21 Sep Contraception and Sexuality – By Johannes Bitzer
In some countries, midwives play a large part in contraceptive care. In many other countries, contraception is not a part of the midwife’s scope of practice till the baby is born. They then have to counsel about contraception and eventually about intervals between pregnancies. For healthy motherhood and good parenthood, the young mother should not become pregnant within a year and a half after childbirth. So counseling or prescribing contraception is an integral part of good postpartum care and falls under the midwife’s responsibility.
Every contraceptive method has advantages and disadvantages, whether physical, emotional, relational, or sexual. This chapter will address the sexual consequences of various contraceptive methods with up-to-date information on the pros and cons of each method. In the context of this book, contraception during postpartum and breastfeeding will get extra attention.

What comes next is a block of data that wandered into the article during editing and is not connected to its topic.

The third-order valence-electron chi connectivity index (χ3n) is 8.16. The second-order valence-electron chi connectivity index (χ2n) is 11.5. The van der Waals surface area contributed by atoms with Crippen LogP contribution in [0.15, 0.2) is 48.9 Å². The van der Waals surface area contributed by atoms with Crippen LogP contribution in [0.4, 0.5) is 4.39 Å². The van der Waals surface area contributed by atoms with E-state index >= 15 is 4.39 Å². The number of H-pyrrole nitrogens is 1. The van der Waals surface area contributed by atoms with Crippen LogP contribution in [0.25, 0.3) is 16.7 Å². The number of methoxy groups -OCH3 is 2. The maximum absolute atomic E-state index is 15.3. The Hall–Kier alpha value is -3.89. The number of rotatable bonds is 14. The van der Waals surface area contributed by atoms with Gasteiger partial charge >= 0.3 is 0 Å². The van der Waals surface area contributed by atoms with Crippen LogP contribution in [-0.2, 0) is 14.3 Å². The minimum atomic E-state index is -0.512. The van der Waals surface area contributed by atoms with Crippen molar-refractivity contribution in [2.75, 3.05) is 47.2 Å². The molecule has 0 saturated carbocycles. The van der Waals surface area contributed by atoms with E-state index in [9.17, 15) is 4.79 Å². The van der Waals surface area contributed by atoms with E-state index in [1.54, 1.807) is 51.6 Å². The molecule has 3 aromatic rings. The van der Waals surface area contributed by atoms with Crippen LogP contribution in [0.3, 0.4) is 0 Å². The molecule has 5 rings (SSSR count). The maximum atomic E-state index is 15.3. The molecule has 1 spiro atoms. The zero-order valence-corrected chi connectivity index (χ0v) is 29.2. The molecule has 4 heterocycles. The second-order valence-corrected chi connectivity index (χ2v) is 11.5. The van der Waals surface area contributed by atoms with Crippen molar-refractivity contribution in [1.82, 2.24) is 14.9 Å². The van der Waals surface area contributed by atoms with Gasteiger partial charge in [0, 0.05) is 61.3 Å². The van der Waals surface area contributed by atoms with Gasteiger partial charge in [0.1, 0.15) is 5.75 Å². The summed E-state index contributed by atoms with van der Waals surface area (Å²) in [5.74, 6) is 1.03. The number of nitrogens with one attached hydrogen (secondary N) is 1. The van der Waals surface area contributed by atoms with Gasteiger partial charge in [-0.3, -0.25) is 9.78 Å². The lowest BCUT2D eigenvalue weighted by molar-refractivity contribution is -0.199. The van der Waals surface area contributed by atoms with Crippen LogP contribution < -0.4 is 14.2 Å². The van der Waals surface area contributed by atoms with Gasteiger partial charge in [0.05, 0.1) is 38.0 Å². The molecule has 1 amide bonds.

The chapter will include information on emergency contraception and the situation when contraception has failed.
This chapter is part of ‘Midwifery and Sexuality’, a Springer Nature open-access textbook for midwives and related healthcare professionals.